‘The Bisexual’ battles biphobia from within queer community

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Grade: 3.5/5.0

“When I hear ‘bisexual,’ I think, ‘lame slut.’ It’s tacky. It’s gauche. It makes you seem disingenuous, like your genitals have no allegiance. It’s not a cool thing to be, and it makes my fucking skin crawl.”

While this speech may sound akin to a homophobic rant, in Desiree Akhavan’s latest show, “The Bisexual,” these words are straight from the horse’s — or, more accurately, the titular bisexual’s — mouth.

Akhavan, who directed the year’s standout queer film, “The Miseducation of Cameron Post,” again utilizes her perspective as a queer woman by co-creating and directing “The Bisexual,” a TV series that’s as much for LGBTQ+ folks as it is for anyone who has ever struggled to categorize their identity. The show provides a fly-on-the-wall, dramedy look into the life of Leila (Akhavan) — a 30-something American expat in England — as well as into the lives of those around her: her heterosexual novelist roommate Gabe (Brian Gleeson), her best friend Deniz (Saskia Chana), her lesbian friend group and her ex-partner Sadie (Maxine Peake).

The premise appears simple: After breaking up with Sadie, her partner of 10 years, Leila comes to terms with her bisexuality. Akhavan’s Leila serves as an extension of the awkward, charmingly dorky character she introduced in her 2014 debut film “Appropriate Behavior.” But “The Bisexual” provides a narrative undeniably needed and thus far untold that deals with bisexuality from a queer, rather than heterosexual, perspective — one based on the act of having to come out, once again, as an identity that feels “less” queer. Yet the series isn’t meant exclusively for queer audiences — its story is empathetically intended for those messily trying to navigate breakups, identifiers of sexual orientation and societally frowned-upon relationships.

This isn’t your cutesy “Love, Simon” for bisexuals — it’s awkward and messy and calls out the queer community even more than it does straight people. In the wrong hands, “The Bisexual” could have easily been about a heretofore heterosexual woman who tries sleeping with women, played up for the camera’s objectifying eye. But it’s not. “The Bisexual” is about internalized biphobia, externalized biphobia, LGBTQ+ communities and identity categories themselves.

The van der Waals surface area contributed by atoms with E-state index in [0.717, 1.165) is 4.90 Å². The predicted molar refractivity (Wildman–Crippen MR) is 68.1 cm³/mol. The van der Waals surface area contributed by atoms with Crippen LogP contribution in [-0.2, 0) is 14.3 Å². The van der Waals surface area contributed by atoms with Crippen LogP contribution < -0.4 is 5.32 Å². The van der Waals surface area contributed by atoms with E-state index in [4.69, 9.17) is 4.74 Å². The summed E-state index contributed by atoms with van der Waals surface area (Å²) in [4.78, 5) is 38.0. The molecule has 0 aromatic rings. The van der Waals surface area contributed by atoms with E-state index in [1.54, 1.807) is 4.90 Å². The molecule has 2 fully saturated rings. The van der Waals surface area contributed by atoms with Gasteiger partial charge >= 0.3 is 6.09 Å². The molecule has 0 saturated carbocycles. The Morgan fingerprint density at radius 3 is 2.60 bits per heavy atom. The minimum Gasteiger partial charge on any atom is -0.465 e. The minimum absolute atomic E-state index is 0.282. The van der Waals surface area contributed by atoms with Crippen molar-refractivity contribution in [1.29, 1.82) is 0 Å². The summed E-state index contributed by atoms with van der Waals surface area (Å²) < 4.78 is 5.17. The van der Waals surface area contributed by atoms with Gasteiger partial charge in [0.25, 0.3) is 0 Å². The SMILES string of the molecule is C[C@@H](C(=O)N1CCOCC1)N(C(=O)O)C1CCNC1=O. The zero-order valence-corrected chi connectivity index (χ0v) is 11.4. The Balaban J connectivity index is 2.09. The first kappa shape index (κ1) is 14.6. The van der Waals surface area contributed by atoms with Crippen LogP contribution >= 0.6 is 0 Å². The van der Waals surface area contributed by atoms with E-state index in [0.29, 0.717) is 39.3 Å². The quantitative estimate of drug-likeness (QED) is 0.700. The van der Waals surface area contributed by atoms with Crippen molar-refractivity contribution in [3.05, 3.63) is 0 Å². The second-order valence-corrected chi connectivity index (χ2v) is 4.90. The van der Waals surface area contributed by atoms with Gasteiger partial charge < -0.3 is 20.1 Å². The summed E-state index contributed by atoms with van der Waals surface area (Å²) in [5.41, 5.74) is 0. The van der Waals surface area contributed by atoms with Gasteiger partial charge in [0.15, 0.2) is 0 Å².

There’s no scene in which Leila’s lesbian community — or even her straight male roommate —  reassures her about her identity. Leila’s newfound bisexuality is initially a point of shame, but it’s also what drives her sexual actions post-breakup. She is able to develop more complex relationships, bond with another bisexual person and complicate her sense of self in an electrifying manner.

In the age-old, women-led tradition of self-deprecating humor, the show anticipates its own critiques. While originally only Leila’s sex scenes with men are graphically depicted, she later also has an indulgently filmed sex scene with a woman. Any complaints about underdeveloped characters are assuaged by the season’s standout fifth episode, a nostalgic flashback story that provides the show’s emotional crux. By examining the pasts of each character, their actions over the previous four episodes suddenly become justified, understandable and even — in some instances — heartbreaking.

But the show’s unwillingness to exclusively cater to queer viewers is perhaps its weakness. It hinders itself with its vaguely too-broad scope. While Gabe’s hetero storyline eventually provides some emotional beats, the moments when he’s in front of the camera sans Leila feel largely unnecessary. The time spent on his story could have been used to develop Sadie and Leila’s relationship, which, though interestingly complex, largely lacks motivation. For most of the series, the viewer is left largely unsure of whether they’re meant to root for the couple’s reunion or for both to move on.

Those stumbles aside, the six-part series is easily consumable, and it’s filled with golden nuggets of insight into the queer community that are worth three hours of dedication. At its core, the message of “The Bisexual” is that bisexuals are no less queer. They belong in the LGBTQ+ community — a statement those inside and outside of the community, as well as bisexuals themselves, desperately need to hear.

“The Bisexual” is now streaming on Hulu.

Caroline Smith covers queer media. Contact her at [email protected].